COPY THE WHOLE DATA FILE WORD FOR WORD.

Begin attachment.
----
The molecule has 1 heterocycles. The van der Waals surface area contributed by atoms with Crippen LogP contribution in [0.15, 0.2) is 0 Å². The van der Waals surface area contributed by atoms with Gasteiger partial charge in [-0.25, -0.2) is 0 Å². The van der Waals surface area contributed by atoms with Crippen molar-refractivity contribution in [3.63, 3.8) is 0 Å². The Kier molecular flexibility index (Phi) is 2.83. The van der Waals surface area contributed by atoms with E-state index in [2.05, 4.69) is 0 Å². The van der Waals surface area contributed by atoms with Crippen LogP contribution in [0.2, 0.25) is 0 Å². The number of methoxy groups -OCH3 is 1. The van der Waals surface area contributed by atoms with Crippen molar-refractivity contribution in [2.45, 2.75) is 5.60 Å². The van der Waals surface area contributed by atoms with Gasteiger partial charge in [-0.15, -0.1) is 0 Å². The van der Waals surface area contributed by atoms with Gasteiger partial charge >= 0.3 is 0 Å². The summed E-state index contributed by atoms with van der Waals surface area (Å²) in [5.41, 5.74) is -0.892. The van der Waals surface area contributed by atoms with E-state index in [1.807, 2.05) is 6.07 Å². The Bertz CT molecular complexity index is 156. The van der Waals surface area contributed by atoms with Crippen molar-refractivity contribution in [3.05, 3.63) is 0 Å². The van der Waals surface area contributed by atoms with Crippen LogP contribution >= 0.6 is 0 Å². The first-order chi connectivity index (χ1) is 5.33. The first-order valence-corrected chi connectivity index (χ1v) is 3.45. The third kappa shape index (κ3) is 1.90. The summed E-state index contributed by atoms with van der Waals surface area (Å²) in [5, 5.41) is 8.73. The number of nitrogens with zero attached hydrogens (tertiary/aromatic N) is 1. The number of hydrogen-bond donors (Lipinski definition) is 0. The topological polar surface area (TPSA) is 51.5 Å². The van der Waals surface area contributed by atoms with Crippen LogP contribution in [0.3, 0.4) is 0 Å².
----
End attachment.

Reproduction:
The molecule has 1 heterocycles. The van der Waals surface area contributed by atoms with Crippen LogP contribution in [0.15, 0.2) is 0 Å². The van der Waals surface area contributed by atoms with Gasteiger partial charge in [-0.25, -0.2) is 0 Å². The van der Waals surface area contributed by atoms with Crippen molar-refractivity contribution in [3.63, 3.8) is 0 Å². The Kier molecular flexibility index (Phi) is 2.83. The van der Waals surface area contributed by atoms with E-state index in [2.05, 4.69) is 0 Å². The van der Waals surface area contributed by atoms with Crippen LogP contribution in [0.2, 0.25) is 0 Å². The number of methoxy groups -OCH3 is 1. The van der Waals surface area contributed by atoms with Crippen molar-refractivity contribution in [2.45, 2.75) is 5.60 Å². The van der Waals surface area contributed by atoms with Gasteiger partial charge in [-0.15, -0.1) is 0 Å². The van der Waals surface area contributed by atoms with Gasteiger partial charge >= 0.3 is 0 Å². The summed E-state index contributed by atoms with van der Waals surface area (Å²) in [5.41, 5.74) is -0.892. The van der Waals surface area contributed by atoms with E-state index in [1.807, 2.05) is 6.07 Å². The Bertz CT molecular complexity index is 156. The van der Waals surface area contributed by atoms with Crippen molar-refractivity contribution in [3.05, 3.63) is 0 Å². The van der Waals surface area contributed by atoms with Crippen LogP contribution >= 0.6 is 0 Å². The first-order chi connectivity index (χ1) is 5.33. The first-order valence-corrected chi connectivity index (χ1v) is 3.45. The third kappa shape index (κ3) is 1.90. The summed E-state index contributed by atoms with van der Waals surface area (Å²) in [5, 5.41) is 8.73. The number of nitrogens with zero attached hydrogens (tertiary/aromatic N) is 1. The number of hydrogen-bond donors (Lipinski definition) is 0. The topological polar surface area (TPSA) is 51.5 Å². The van der Waals surface area contributed by atoms with Crippen LogP contribution in [0.3, 0.4) is 0 Å².